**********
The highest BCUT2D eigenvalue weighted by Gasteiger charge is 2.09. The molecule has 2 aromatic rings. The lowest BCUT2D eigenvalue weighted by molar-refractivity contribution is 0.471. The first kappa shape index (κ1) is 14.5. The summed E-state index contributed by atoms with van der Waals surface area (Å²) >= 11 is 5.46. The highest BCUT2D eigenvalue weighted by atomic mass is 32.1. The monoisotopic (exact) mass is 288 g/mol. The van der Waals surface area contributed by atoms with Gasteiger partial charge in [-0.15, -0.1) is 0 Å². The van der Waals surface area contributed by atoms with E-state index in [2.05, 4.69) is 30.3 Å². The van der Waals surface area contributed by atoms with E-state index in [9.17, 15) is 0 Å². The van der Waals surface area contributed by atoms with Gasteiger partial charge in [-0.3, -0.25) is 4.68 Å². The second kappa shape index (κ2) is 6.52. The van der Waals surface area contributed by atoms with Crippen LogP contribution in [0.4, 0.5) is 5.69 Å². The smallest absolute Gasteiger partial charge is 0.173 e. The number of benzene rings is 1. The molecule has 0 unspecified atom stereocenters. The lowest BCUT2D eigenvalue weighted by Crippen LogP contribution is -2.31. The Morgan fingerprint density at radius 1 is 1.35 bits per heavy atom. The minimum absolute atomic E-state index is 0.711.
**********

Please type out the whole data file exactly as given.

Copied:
The highest BCUT2D eigenvalue weighted by Gasteiger charge is 2.09. The molecule has 2 aromatic rings. The lowest BCUT2D eigenvalue weighted by molar-refractivity contribution is 0.471. The first kappa shape index (κ1) is 14.5. The summed E-state index contributed by atoms with van der Waals surface area (Å²) >= 11 is 5.46. The highest BCUT2D eigenvalue weighted by atomic mass is 32.1. The monoisotopic (exact) mass is 288 g/mol. The van der Waals surface area contributed by atoms with Gasteiger partial charge in [-0.15, -0.1) is 0 Å². The van der Waals surface area contributed by atoms with E-state index in [2.05, 4.69) is 30.3 Å². The van der Waals surface area contributed by atoms with E-state index in [9.17, 15) is 0 Å². The van der Waals surface area contributed by atoms with Gasteiger partial charge in [-0.3, -0.25) is 4.68 Å². The second kappa shape index (κ2) is 6.52. The van der Waals surface area contributed by atoms with Crippen LogP contribution in [0.4, 0.5) is 5.69 Å². The smallest absolute Gasteiger partial charge is 0.173 e. The number of benzene rings is 1. The molecule has 0 unspecified atom stereocenters. The lowest BCUT2D eigenvalue weighted by Crippen LogP contribution is -2.31. The Morgan fingerprint density at radius 1 is 1.35 bits per heavy atom. The minimum absolute atomic E-state index is 0.711.